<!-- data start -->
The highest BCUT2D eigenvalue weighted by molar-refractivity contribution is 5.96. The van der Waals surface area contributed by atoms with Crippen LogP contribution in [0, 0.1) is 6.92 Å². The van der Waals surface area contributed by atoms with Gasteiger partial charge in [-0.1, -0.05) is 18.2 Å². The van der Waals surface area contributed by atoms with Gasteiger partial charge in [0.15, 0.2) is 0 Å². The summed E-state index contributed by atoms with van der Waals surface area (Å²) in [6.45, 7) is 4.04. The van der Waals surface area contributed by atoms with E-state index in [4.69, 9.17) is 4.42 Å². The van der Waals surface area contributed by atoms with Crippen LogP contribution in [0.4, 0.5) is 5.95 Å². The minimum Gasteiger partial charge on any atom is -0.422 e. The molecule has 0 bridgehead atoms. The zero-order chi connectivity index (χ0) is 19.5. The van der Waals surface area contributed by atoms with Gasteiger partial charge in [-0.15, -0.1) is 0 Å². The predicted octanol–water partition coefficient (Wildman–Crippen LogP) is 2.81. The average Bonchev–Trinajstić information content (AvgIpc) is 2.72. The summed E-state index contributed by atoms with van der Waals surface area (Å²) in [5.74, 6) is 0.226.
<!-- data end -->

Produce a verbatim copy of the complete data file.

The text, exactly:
The highest BCUT2D eigenvalue weighted by molar-refractivity contribution is 5.96. The van der Waals surface area contributed by atoms with Crippen LogP contribution in [0, 0.1) is 6.92 Å². The van der Waals surface area contributed by atoms with Gasteiger partial charge in [-0.1, -0.05) is 18.2 Å². The van der Waals surface area contributed by atoms with Gasteiger partial charge in [0.15, 0.2) is 0 Å². The summed E-state index contributed by atoms with van der Waals surface area (Å²) in [6.45, 7) is 4.04. The van der Waals surface area contributed by atoms with E-state index in [4.69, 9.17) is 4.42 Å². The van der Waals surface area contributed by atoms with Crippen LogP contribution in [0.4, 0.5) is 5.95 Å². The minimum Gasteiger partial charge on any atom is -0.422 e. The molecule has 0 bridgehead atoms. The zero-order chi connectivity index (χ0) is 19.5. The van der Waals surface area contributed by atoms with Gasteiger partial charge in [-0.15, -0.1) is 0 Å². The predicted octanol–water partition coefficient (Wildman–Crippen LogP) is 2.81. The average Bonchev–Trinajstić information content (AvgIpc) is 2.72. The summed E-state index contributed by atoms with van der Waals surface area (Å²) in [5.74, 6) is 0.226.